Diamond-Raining Planets, According To Scientists
Like the Earth's natural resources, there are only so many diamonds. Diamonds are becoming rarer and rarer because the volcanoes that brought them to the surface stopped erupting tens of millions of years ago.
On other planets, however, precious gemstones might be as common as regular rocks. Scientists have thought for a long time that an unusual kind of rain called "diamond rain" falls deep inside ice planets like Neptune and Uranus.
Yes, you understood it right. There are diamond-raining planets, according to scientists.
Science Alert says that a new study found that diamond rain happens much more often than was thought before. Scientists used to think that thousands of kilometers below the surface of ice planets, conditions of high pressure and high temperature turn hydrogen and carbon into diamonds.
Recent research, which was published in the journal Science Advances, shows that oxygen makes it more likely that diamonds will form and that diamonds can form at low temperatures and pressures.
Since ice giants like Neptune and Uranus are thought to be the most common type of planet outside of our Solar System, diamond rain could be happening everywhere.
In their study, scientists at the Stanford National Accelerator Laboratory in Menlo Park, California, used a powerful optical laser to make shockwaves in plastic. This was like the kind of environment found on ice planets.
Scientists tried to make the conditions on these planets like those on Earth by using PET plastic, which is often used to make plastic bottles and containers.
As they sent shockwaves through the plastic, they saw the atoms rearrange themselves into tiny diamond regions. Using a method called "small angle scattering," the researchers were able to measure how quickly and how big these regions grew.
They found that the regions were up to a few nanometers in size. Because there was oxygen in the material, nanodiamonds could form at lower temperatures and pressures. So, this would make it more likely than scientists had thought before that diamonds could fall through the interiors of ice giants.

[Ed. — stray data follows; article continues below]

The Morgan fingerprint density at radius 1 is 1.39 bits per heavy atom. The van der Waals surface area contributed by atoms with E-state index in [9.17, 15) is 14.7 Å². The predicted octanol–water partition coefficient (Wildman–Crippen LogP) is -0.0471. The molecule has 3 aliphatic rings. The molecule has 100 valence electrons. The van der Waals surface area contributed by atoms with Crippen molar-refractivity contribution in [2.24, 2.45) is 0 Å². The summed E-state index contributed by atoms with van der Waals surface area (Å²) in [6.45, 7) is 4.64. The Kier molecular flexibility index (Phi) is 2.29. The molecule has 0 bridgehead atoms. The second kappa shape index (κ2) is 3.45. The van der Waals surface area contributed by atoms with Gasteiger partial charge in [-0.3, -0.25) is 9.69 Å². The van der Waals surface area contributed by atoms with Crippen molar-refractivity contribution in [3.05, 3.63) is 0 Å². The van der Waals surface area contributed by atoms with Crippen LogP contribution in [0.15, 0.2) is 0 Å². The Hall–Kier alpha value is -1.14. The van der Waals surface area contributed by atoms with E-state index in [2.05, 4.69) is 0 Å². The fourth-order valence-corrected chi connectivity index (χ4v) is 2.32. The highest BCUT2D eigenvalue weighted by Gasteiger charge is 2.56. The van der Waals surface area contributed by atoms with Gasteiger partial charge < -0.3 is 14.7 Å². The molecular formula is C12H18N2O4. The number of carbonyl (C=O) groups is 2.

Scientists think that the diamonds on ice giants like Neptune and Uranus would grow much bigger than the nanodiamonds they made in their experiments. In fact, they think the diamonds could get so big that they weigh millions of carats.
According to euronews, some scientists think that Uranus and Neptune in our solar system are where diamond rain happens. It is thought to exist about 8,000 km below the surface of our ice giant neighbors. It was made by squeezing hydrogen and carbon together at very high pressures.
Researchers think that over thousands of years, the diamonds could sink through the icy layers and form a thick layer around the planets' cores. This is because ice giants don't have solid surfaces, but they get denser near the center.
In other words, if it rained diamonds inside these planets, there would be a huge amount of the mineral at the core of these ice giants, which has never been seen on Earth.
Researchers want to do more tests with liquid samples that have water, ethanol, and ammonia, which are the main parts of ice giants like Neptune and Uranus.
Scientists may find a new way to make nanodiamonds, which are already used in abrasives and polishing agents if they keep studying diamond rain. In the future, they might be used as medical contrast agents, quantum sensors, or even reaction accelerators for renewable energy.